Led by Stephan Munch and Santiago Salinas, from Stony Brook University, the study focussed on a diverse range of species whose body temperatures vary with the temperature of their surroundings.
And they found that ambient temperature is the dominant factor controlling geographic variation of lifespan within species.
"We were intrigued by the fact that that pearl mussels in Spain have a maximum lifespan of 29 years, while in Russia, individuals of the same species live nearly 200 years," said Dr. Munch.
He added: "We wondered how a relatively small difference in latitude (Spain 43:N and Russia 66:N) could have such a drastic impact on lifespan. While one might expect that local adaptations or geographic variations in predator and food abundance would account for this disparity, we wanted to see whether the geographical variation in lifespan that we see in all sorts of species has a common physiological basis in temperature."
For the study, the researchers looked at lifespan data from laboratory and field observations for over 90 species from terrestrial, freshwater, and marine environments.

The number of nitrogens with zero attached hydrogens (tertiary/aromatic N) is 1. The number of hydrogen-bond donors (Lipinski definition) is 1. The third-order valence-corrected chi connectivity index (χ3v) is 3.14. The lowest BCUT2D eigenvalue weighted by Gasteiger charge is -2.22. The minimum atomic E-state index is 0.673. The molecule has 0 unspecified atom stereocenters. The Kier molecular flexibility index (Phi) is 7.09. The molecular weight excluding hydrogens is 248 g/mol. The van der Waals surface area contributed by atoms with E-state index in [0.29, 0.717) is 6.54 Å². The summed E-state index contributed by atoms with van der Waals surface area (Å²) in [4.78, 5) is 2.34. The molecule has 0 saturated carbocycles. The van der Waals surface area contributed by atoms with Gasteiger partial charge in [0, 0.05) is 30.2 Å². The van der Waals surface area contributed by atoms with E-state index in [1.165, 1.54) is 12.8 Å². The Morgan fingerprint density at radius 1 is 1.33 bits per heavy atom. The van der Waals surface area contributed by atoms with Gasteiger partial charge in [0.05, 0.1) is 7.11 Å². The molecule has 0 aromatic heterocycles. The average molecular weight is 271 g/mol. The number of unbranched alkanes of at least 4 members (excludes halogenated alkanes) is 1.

They studied organisms with different average longevities-from the copepod Arcartia tonsa, which has an average lifespan of 11.6 days, to the pearl mussel Margaritifera margaritifera, which has an average lifespan of 74 years.
They found that across this wide range of species, temperature was consistently exponentially related to lifespan.
"It is interesting to consider how cold-blooded species are likely to react in the face of global warming. Because of the exponential relationship between temperature and lifespan, small changes in temperature could result in relatively large changes in lifespan. We could see changes to ecosystem structure and stability if cold-blooded species change their life histories to accommodate warmer temperatures but warm-blooded species do not," said Salinas.
The study has been published in the online edition of the journal Proceedings of the National Academy of Sciences (PNAS).